For Thursday, Oct. 12, WGN’s Dina Bair has new medical information, including:

Shyness can impact language test performance

Shyness could affect children’s performance on language tests and doctors say that could have far-reaching impacts on school performance and mental health.

Southern Methodist University psychologists say children who are more reserved communicating with others perform poorly on verbal tests. Those same children thrive now written tests, yet are often given lower assessments due to their fear of speaking in public on oral exams.

Researchers measured significant differences in children’s performance grades depending on shyness.

They say educators and clinicians need to take that into consideration when evaluating children’s performance. 

Human brain cell Atlas provides new insight

An atlas of the brain reveals a map of neuropsychiatric disorders.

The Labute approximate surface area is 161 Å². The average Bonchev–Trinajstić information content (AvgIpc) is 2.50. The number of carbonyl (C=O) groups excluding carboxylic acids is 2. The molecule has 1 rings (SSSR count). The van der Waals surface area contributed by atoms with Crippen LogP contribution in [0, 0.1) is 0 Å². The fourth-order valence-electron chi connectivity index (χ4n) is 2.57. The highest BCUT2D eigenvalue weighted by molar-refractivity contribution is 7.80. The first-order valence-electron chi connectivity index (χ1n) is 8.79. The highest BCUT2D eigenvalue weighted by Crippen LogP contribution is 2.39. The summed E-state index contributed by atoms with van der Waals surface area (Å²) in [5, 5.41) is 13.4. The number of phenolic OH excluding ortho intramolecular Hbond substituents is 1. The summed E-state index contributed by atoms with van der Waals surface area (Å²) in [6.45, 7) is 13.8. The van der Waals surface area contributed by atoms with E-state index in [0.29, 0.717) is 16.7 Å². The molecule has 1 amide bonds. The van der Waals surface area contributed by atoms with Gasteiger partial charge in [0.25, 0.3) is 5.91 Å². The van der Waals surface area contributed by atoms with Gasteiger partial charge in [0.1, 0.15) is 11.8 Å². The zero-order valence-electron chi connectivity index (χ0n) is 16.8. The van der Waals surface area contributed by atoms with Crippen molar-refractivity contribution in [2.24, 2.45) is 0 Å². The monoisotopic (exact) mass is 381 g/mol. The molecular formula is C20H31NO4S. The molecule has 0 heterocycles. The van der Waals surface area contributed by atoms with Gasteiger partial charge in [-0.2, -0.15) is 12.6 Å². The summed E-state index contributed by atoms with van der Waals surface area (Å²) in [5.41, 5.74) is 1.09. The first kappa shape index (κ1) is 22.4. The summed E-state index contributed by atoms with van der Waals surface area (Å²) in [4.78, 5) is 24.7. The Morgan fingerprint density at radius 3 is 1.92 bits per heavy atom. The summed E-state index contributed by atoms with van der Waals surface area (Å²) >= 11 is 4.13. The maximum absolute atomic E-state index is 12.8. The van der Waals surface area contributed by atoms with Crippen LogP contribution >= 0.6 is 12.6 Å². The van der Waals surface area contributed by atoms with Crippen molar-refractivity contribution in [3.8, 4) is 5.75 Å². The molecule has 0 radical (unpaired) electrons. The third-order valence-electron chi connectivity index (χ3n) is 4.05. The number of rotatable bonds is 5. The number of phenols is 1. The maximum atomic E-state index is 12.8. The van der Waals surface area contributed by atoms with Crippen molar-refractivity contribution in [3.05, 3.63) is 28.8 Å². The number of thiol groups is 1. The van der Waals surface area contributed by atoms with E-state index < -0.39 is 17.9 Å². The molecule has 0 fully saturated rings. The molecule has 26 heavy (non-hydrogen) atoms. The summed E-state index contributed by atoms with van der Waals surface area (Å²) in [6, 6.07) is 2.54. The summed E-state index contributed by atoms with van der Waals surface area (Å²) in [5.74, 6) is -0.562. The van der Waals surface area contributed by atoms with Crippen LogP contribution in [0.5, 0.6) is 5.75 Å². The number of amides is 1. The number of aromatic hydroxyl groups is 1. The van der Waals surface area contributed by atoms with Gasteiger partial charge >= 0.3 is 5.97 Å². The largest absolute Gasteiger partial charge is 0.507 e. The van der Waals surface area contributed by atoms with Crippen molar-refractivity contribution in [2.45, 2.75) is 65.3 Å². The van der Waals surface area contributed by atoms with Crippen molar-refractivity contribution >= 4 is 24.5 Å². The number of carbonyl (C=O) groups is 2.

University of California San Diego researchers analyzed more than a million human brain cells to produce detailed maps of gene switches and brain cell types. 

The work revealed links between certain cells and various disorders like schizophrenia, bipolar disorder, Alzheimer’s disease, and major depression.

Identifying the cells is the first step toward analyzing how they contribute to disease and more importantly how to stop that process.  

The researchers say even sooner it opens the door to finding better ways to treat neuropsychiatric illnesses. 

Warnings about screen content don’t help, may hurt

Warnings sometimes have the opposite effect on the mind. 

Trigger warnings, like we sometimes use here at WGN to alert viewers to potentially graphic or sensitive content are intended to reduce stress. 

However, the Association for Psychological Science compared the results of 12 separate studies on content warnings. 

Researchers found the warnings actually heightened anticipatory anxiety in the moments prior to viewing the content. 

At the same time, the warnings do not lead people who may be negatively impacted to look away. 

They still view the sensitive material and are triggered in troubling ways. 

Sign up for our Medical Watch newsletter. This daily update includes important information from WGN’s Dina Bair and the Med Watch team including the latest updates from health organizations, in-depth reporting on advancements in medical technology and treatments as well as personal features related to people in the medical field. Sign up here.